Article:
There is no doubt about the importance of measuring and tracking user experience. Depending on the specifications of a digital product, different sets of performance metrics may be used to evaluate the user experience, such as time on task, success rate and error rate, conversion rate and issue-based metrics. These metrics are based on quantitative data collected during user testing sessions or contextual interviews, at the very least using product analytics data.
But not all user data comes in numbers. In fact the most valuable information obtained during user interviews is not at all quantitative. So there is a need to translate that data into measurable metrics that can be compared and tracked throughout time.
The System Usability Scale is an attempt to solve this problem.
What is the System Usability Scale (SUS)?
The System Usability Scale (SUS) was introduced by British software engineer John Brooke in 1986.
Mr. Brooke himself describes SUS as a “quick and dirty” tool for assessing the usability of electronic office systems. Although back in 1986 everything was completely different from now this method has lived on and has since been tested on hardware, consumer software, websites, cell-phones, IVRs and even the Yellow Pages. It has proved to be a useful tool in assessing web usability in a relatively easy and reliable way.
SUS method is widely acknowledged by such UX/Usability professionals as Jeff Sauro – the founding principal of MeasuringU, a company providing statistics and usability consulting to Fortune 1000 companies.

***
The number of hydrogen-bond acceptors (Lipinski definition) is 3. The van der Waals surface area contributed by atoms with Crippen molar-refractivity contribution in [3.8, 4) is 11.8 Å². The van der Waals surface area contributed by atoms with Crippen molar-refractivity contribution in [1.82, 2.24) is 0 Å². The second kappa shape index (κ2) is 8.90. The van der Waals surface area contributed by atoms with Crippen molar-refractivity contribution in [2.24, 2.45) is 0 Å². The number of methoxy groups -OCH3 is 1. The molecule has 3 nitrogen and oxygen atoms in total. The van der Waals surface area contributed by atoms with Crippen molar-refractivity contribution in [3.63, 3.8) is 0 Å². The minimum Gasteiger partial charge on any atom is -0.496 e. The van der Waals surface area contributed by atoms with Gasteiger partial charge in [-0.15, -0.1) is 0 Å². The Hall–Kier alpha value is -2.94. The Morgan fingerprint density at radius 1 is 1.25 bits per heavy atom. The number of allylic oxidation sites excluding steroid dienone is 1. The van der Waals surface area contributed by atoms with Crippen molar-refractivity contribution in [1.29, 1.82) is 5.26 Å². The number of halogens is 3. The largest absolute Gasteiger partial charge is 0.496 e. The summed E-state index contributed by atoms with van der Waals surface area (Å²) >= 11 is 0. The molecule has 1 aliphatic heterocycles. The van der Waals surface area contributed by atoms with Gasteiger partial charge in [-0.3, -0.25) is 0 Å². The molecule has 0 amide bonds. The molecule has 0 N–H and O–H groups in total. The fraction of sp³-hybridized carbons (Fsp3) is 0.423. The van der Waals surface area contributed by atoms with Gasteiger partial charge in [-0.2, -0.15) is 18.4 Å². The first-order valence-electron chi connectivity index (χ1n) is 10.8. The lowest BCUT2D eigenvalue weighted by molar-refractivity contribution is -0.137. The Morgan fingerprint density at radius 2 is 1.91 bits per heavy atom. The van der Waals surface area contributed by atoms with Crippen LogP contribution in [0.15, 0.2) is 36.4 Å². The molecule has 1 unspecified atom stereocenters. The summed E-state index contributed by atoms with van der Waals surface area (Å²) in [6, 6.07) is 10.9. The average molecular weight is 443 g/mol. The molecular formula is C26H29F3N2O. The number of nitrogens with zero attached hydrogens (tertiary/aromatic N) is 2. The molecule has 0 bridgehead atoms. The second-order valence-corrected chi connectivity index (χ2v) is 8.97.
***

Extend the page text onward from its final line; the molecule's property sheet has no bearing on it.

“…data shows that SUS is a reliable and valid measure of perceived usability.” – Jeff Sauro
The System Usability Scale has become an industry standard with references in many publications, among which;
“The Factor Structure of the System Usability Scale” – James R. Lewis and Jeff Sauro
“Determining What Individual SUS Scores Mean: Adding an Adjective Rating Scale” – Aaron Bangor, Philip Kortum, James Miller
The System Usability Scale is also included in the training course offered by Nielsen Norman Group “Measuring User Experience” as a quantitative study method. So it may be considered a widely acknowledged usability measurement method on which we can rely.
Using SUS for Usability Measurement
SUS is a Likert-type scale, which is a well-known method for scaling responses in survey/questionnaire research. It is based on forced-choice questions, where a statement is made and the respondent needs to indicate the extent to which they agree or disagree with the statement on a 5 point scale. (Strongly disagree, Disagree, neither agree nor disagree, Agree, Strongly agree).
The good thing about this method;
- It’s a very quick and easy way to analyze user survey data
- SUS can even be applied to small sample sizes and still be reliable and valid.
The bad thing is that SUS score is a bit complex and hard to interpret the right way. But in this article I will try to clear it all up.
Originally the system usability scale was intended to measure perceived usability and ease-of-use of a system. This means that SUS is a rather subjective metric based on what users thought was good or bad about the system.
The SUS questionnaire is generally used after all respondents have used the system. The whole idea is to record the immediate impression users get without thinking about each statement for a long time. No discussions or debriefings are allowed before filling in the questionnaires in order to eliminate any external influence on the survey outcome.
When using SUS, sample size and reliability are not directly correlated, so SUS can be measured even for as few as two users and still generate reliable results.